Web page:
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Australia: Crops ‘on a knife edge’ after dry August

A drier than average August in many parts of the country means spring rains will now be critical to ensure grain crops don’t fail.

Many cropping regions in South Australia, Victoria, southern New South Wales and Western Australia recorded below average rainfall for the month of August. 

Ron Storey, of Australian Crop Forecasters, says at the start of August, most crop growing regions had been on track to record average or better than average yields, but now the forecast for the national wheat crop, which had been projected to be 24 to 25 million tonnes, is likely to be downgraded.

“There is probably not a crop in Australia at the moment that would not benefit from some rain,” he said.

“What’s critical about September is that the days get longer and warmer and therefore the crops need more moisture, the plant is ready to go.

“So this next two to three weeks really will be a knife edge for some crops.

“If they don’t get rain at all, some of them will go back very, very rapidly and some of them may even fail.” 

But Mr Storey says a failure of crops is not likely to be the normal situation.

“Some could (fail) if we saw three weeks of dry weather. On the other hand, a good rain in the next week and a lot of them kick along and get back to average type yields.” 

Localised frosts in recent weeks have also done some damage to crops. 

“It’s very, very difficult to tell the real result until the crops get harvested, but it does appear that there’s no doubt that frost has done some damage in some areas,” Mr Storey said.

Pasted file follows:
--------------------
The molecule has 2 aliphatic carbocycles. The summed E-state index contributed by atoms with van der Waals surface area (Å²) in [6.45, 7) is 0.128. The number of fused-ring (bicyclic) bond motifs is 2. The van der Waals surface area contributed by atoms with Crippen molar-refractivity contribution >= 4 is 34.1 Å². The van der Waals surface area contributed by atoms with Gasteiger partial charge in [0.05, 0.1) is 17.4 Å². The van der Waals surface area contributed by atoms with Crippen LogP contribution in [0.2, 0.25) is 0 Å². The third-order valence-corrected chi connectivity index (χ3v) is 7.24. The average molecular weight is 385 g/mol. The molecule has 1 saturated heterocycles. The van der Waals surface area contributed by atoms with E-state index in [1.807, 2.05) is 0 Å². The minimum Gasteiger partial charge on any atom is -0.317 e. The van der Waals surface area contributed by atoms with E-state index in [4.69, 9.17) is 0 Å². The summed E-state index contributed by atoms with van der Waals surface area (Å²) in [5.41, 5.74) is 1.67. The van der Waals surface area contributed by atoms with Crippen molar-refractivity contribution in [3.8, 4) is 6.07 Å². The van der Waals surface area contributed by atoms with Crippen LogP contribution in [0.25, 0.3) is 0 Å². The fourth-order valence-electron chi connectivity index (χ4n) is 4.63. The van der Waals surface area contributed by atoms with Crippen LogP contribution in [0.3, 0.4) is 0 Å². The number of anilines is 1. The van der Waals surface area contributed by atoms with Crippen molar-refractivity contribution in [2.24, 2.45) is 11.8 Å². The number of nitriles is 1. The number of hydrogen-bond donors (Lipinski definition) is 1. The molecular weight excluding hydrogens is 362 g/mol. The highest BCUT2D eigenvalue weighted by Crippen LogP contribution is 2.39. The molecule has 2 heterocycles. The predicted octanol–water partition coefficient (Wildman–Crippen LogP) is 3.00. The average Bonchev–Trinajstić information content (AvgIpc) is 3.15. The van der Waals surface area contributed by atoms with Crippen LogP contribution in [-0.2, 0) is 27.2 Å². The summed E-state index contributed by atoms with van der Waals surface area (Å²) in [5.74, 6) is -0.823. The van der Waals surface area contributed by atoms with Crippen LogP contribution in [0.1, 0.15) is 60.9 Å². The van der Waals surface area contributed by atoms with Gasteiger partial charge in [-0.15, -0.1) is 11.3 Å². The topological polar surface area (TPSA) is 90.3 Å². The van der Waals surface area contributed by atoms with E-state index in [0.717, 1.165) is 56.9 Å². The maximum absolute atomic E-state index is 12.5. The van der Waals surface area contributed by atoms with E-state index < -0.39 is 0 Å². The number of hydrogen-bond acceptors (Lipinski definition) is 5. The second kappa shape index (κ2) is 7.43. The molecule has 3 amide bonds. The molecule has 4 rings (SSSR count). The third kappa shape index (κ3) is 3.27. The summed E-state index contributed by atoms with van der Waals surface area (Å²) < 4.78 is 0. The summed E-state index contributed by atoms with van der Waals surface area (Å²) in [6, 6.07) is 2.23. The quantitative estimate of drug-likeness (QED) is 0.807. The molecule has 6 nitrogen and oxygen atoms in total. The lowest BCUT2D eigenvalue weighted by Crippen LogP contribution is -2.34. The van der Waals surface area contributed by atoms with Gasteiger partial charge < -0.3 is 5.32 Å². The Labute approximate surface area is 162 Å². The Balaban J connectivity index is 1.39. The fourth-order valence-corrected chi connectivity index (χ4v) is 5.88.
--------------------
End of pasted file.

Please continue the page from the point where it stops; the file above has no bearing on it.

“We wouldn’t put it in the devastating category across the nation, but that doesn’t mean that some individual farms won’t have been fairly badly hit, but it’s not something at the moment that would make a massive difference to the national forecast.

Canola crops have also been affected by frosts, a lack of rain, as well as the beet western yellows virus that has destroyed crops in some regions, and the national harvest forecast of 3 to 3 and a half million tonnes is likely to be downgraded.

Mr Storey says the canola killing virus is not likely to have a big impact on the overall canola harvest.

“On the basis of the area that it appears to have affected it would not make a big impact on the overall forecast, but at a local area it can have a big affect.”

When Australian grain crops are harvested it’s likely growers will be selling into a bearish world market, with global grain prices tracking downwards.

“The reality is there is a monster crop either already harvested, or being harvested, in the northern hemisphere so there is a lot of grain around,” Mr Storey said.

“The caveat on that is there has been quite a bit of poor harvest weather both in Europe, and now appearing in Canada and northern parts of the US crop. 

Mr Storey says that’s likely to lead to an increase in the price spread between feed grain and high-quality milling wheat.

– Weatherzone/ABC


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